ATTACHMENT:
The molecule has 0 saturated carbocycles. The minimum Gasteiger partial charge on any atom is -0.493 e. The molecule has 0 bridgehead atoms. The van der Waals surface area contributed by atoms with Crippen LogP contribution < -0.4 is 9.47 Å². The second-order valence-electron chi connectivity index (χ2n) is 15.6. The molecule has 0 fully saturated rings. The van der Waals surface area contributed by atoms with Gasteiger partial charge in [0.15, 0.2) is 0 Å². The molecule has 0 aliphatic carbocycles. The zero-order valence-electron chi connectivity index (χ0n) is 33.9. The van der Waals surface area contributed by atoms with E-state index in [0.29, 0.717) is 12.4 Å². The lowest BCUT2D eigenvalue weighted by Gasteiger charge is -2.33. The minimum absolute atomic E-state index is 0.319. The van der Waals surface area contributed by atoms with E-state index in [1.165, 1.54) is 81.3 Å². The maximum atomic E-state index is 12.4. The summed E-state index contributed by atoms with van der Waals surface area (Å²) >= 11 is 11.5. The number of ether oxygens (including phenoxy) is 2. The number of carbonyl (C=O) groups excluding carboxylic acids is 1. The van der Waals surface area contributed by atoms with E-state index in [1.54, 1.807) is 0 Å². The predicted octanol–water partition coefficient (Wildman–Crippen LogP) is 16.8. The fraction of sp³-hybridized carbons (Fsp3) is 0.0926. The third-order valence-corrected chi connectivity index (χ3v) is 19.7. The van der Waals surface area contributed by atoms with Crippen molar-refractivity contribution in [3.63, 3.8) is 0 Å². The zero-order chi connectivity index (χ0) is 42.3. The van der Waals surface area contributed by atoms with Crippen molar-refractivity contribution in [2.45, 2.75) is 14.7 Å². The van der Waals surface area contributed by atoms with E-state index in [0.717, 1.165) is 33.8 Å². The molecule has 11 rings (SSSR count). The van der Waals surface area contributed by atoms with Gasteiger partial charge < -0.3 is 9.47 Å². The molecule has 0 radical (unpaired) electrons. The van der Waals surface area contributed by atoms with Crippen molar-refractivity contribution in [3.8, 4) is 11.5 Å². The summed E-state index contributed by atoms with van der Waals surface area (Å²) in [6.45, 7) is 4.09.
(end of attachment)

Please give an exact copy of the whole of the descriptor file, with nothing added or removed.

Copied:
The molecule has 0 saturated carbocycles. The minimum Gasteiger partial charge on any atom is -0.493 e. The molecule has 0 bridgehead atoms. The van der Waals surface area contributed by atoms with Crippen LogP contribution < -0.4 is 9.47 Å². The second-order valence-electron chi connectivity index (χ2n) is 15.6. The molecule has 0 fully saturated rings. The van der Waals surface area contributed by atoms with Gasteiger partial charge in [0.15, 0.2) is 0 Å². The molecule has 0 aliphatic carbocycles. The zero-order valence-electron chi connectivity index (χ0n) is 33.9. The van der Waals surface area contributed by atoms with E-state index in [0.29, 0.717) is 12.4 Å². The lowest BCUT2D eigenvalue weighted by Gasteiger charge is -2.33. The minimum absolute atomic E-state index is 0.319. The van der Waals surface area contributed by atoms with E-state index in [1.165, 1.54) is 81.3 Å². The maximum atomic E-state index is 12.4. The summed E-state index contributed by atoms with van der Waals surface area (Å²) >= 11 is 11.5. The number of ether oxygens (including phenoxy) is 2. The number of carbonyl (C=O) groups excluding carboxylic acids is 1. The van der Waals surface area contributed by atoms with E-state index in [1.54, 1.807) is 0 Å². The predicted octanol–water partition coefficient (Wildman–Crippen LogP) is 16.8. The fraction of sp³-hybridized carbons (Fsp3) is 0.0926. The third-order valence-corrected chi connectivity index (χ3v) is 19.7. The van der Waals surface area contributed by atoms with Crippen molar-refractivity contribution in [3.63, 3.8) is 0 Å². The zero-order chi connectivity index (χ0) is 42.3. The van der Waals surface area contributed by atoms with Crippen molar-refractivity contribution in [2.45, 2.75) is 14.7 Å². The van der Waals surface area contributed by atoms with E-state index in [0.717, 1.165) is 33.8 Å². The molecule has 11 rings (SSSR count). The van der Waals surface area contributed by atoms with Gasteiger partial charge < -0.3 is 9.47 Å². The molecule has 0 radical (unpaired) electrons. The van der Waals surface area contributed by atoms with Crippen molar-refractivity contribution in [3.8, 4) is 11.5 Å². The summed E-state index contributed by atoms with van der Waals surface area (Å²) in [6.45, 7) is 4.09.